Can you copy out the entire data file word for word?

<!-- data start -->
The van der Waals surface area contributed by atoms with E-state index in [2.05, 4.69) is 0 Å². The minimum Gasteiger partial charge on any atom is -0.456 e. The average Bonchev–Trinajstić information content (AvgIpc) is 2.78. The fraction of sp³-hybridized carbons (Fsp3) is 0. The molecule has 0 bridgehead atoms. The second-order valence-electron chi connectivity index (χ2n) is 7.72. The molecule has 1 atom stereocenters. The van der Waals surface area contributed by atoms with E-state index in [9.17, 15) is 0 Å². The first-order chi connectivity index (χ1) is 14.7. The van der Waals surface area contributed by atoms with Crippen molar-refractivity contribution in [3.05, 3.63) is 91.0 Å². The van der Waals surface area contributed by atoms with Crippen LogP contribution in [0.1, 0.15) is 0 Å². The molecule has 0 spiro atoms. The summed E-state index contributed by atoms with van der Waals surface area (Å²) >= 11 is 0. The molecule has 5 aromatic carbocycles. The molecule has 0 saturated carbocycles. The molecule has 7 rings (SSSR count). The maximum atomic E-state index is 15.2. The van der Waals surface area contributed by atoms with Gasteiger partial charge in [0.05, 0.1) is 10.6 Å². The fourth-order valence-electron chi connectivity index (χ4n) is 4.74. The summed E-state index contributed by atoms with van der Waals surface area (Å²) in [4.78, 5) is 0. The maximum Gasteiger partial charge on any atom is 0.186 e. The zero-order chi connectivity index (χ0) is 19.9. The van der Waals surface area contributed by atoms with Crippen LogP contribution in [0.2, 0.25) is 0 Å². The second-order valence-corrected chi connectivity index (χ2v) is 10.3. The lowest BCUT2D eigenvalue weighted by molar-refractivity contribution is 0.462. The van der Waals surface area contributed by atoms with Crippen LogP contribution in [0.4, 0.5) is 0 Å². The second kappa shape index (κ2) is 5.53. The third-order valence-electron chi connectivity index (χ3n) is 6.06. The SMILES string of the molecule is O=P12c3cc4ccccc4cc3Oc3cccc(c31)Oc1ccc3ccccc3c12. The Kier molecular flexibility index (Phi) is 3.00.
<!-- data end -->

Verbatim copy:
The van der Waals surface area contributed by atoms with E-state index in [2.05, 4.69) is 0 Å². The minimum Gasteiger partial charge on any atom is -0.456 e. The average Bonchev–Trinajstić information content (AvgIpc) is 2.78. The fraction of sp³-hybridized carbons (Fsp3) is 0. The molecule has 0 bridgehead atoms. The second-order valence-electron chi connectivity index (χ2n) is 7.72. The molecule has 1 atom stereocenters. The van der Waals surface area contributed by atoms with E-state index in [9.17, 15) is 0 Å². The first-order chi connectivity index (χ1) is 14.7. The van der Waals surface area contributed by atoms with Crippen molar-refractivity contribution in [3.05, 3.63) is 91.0 Å². The van der Waals surface area contributed by atoms with Crippen LogP contribution in [0.1, 0.15) is 0 Å². The molecule has 0 spiro atoms. The summed E-state index contributed by atoms with van der Waals surface area (Å²) >= 11 is 0. The molecule has 5 aromatic carbocycles. The molecule has 0 saturated carbocycles. The molecule has 7 rings (SSSR count). The maximum atomic E-state index is 15.2. The van der Waals surface area contributed by atoms with Gasteiger partial charge in [0.05, 0.1) is 10.6 Å². The fourth-order valence-electron chi connectivity index (χ4n) is 4.74. The summed E-state index contributed by atoms with van der Waals surface area (Å²) in [4.78, 5) is 0. The maximum Gasteiger partial charge on any atom is 0.186 e. The zero-order chi connectivity index (χ0) is 19.9. The van der Waals surface area contributed by atoms with Crippen LogP contribution in [0.2, 0.25) is 0 Å². The second-order valence-corrected chi connectivity index (χ2v) is 10.3. The lowest BCUT2D eigenvalue weighted by molar-refractivity contribution is 0.462. The van der Waals surface area contributed by atoms with Crippen LogP contribution in [0.4, 0.5) is 0 Å². The second kappa shape index (κ2) is 5.53. The third-order valence-electron chi connectivity index (χ3n) is 6.06. The SMILES string of the molecule is O=P12c3cc4ccccc4cc3Oc3cccc(c31)Oc1ccc3ccccc3c12. The Kier molecular flexibility index (Phi) is 3.00.